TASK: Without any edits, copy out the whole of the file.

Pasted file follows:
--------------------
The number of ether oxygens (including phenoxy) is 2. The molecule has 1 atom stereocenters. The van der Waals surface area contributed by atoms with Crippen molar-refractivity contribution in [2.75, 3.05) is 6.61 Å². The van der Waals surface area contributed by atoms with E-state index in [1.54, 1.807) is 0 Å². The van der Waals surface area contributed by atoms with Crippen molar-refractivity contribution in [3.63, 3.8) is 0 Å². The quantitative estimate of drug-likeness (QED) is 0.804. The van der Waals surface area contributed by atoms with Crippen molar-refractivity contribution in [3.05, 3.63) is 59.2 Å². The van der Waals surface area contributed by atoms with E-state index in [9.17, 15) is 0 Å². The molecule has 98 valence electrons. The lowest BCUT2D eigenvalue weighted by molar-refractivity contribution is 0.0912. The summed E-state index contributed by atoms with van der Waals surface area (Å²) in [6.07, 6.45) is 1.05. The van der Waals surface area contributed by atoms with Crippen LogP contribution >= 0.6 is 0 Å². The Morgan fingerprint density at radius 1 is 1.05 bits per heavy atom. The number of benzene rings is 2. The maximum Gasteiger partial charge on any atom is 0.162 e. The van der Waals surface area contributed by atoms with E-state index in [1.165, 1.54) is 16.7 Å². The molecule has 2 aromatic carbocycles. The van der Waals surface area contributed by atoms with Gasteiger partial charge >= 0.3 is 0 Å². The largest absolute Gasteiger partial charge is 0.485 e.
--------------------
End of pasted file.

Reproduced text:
The number of ether oxygens (including phenoxy) is 2. The molecule has 1 atom stereocenters. The van der Waals surface area contributed by atoms with Crippen molar-refractivity contribution in [2.75, 3.05) is 6.61 Å². The van der Waals surface area contributed by atoms with E-state index in [1.54, 1.807) is 0 Å². The van der Waals surface area contributed by atoms with Crippen molar-refractivity contribution in [3.63, 3.8) is 0 Å². The quantitative estimate of drug-likeness (QED) is 0.804. The van der Waals surface area contributed by atoms with Crippen molar-refractivity contribution in [3.05, 3.63) is 59.2 Å². The van der Waals surface area contributed by atoms with E-state index in [9.17, 15) is 0 Å². The molecule has 98 valence electrons. The lowest BCUT2D eigenvalue weighted by molar-refractivity contribution is 0.0912. The summed E-state index contributed by atoms with van der Waals surface area (Å²) in [6.07, 6.45) is 1.05. The van der Waals surface area contributed by atoms with Crippen LogP contribution >= 0.6 is 0 Å². The Morgan fingerprint density at radius 1 is 1.05 bits per heavy atom. The number of benzene rings is 2. The maximum Gasteiger partial charge on any atom is 0.162 e. The van der Waals surface area contributed by atoms with E-state index in [1.165, 1.54) is 16.7 Å². The molecule has 2 aromatic carbocycles. The van der Waals surface area contributed by atoms with Gasteiger partial charge >= 0.3 is 0 Å². The largest absolute Gasteiger partial charge is 0.485 e.